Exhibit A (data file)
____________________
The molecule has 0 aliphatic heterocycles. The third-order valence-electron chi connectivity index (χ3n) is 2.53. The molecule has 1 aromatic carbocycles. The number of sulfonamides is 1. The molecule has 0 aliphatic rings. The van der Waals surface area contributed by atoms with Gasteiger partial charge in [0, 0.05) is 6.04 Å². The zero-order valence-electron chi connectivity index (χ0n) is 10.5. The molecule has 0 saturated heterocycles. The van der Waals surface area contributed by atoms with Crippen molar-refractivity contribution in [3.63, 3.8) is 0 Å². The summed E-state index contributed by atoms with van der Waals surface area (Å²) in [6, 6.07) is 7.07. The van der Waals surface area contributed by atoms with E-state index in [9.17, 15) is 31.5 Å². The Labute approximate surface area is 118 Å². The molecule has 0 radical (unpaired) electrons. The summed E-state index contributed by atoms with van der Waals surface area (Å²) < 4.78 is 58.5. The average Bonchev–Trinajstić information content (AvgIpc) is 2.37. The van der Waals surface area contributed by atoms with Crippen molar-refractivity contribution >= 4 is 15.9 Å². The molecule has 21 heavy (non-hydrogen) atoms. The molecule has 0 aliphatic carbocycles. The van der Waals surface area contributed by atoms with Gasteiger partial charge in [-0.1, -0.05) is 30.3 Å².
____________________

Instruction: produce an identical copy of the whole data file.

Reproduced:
The molecule has 0 aliphatic heterocycles. The third-order valence-electron chi connectivity index (χ3n) is 2.53. The molecule has 1 aromatic carbocycles. The number of sulfonamides is 1. The molecule has 0 aliphatic rings. The van der Waals surface area contributed by atoms with Gasteiger partial charge in [0, 0.05) is 6.04 Å². The zero-order valence-electron chi connectivity index (χ0n) is 10.5. The molecule has 0 saturated heterocycles. The van der Waals surface area contributed by atoms with Crippen molar-refractivity contribution in [3.63, 3.8) is 0 Å². The summed E-state index contributed by atoms with van der Waals surface area (Å²) in [6, 6.07) is 7.07. The van der Waals surface area contributed by atoms with E-state index in [9.17, 15) is 31.5 Å². The Labute approximate surface area is 118 Å². The molecule has 0 radical (unpaired) electrons. The summed E-state index contributed by atoms with van der Waals surface area (Å²) < 4.78 is 58.5. The average Bonchev–Trinajstić information content (AvgIpc) is 2.37. The van der Waals surface area contributed by atoms with Crippen molar-refractivity contribution >= 4 is 15.9 Å². The molecule has 21 heavy (non-hydrogen) atoms. The molecule has 0 aliphatic carbocycles. The van der Waals surface area contributed by atoms with Gasteiger partial charge in [-0.1, -0.05) is 30.3 Å².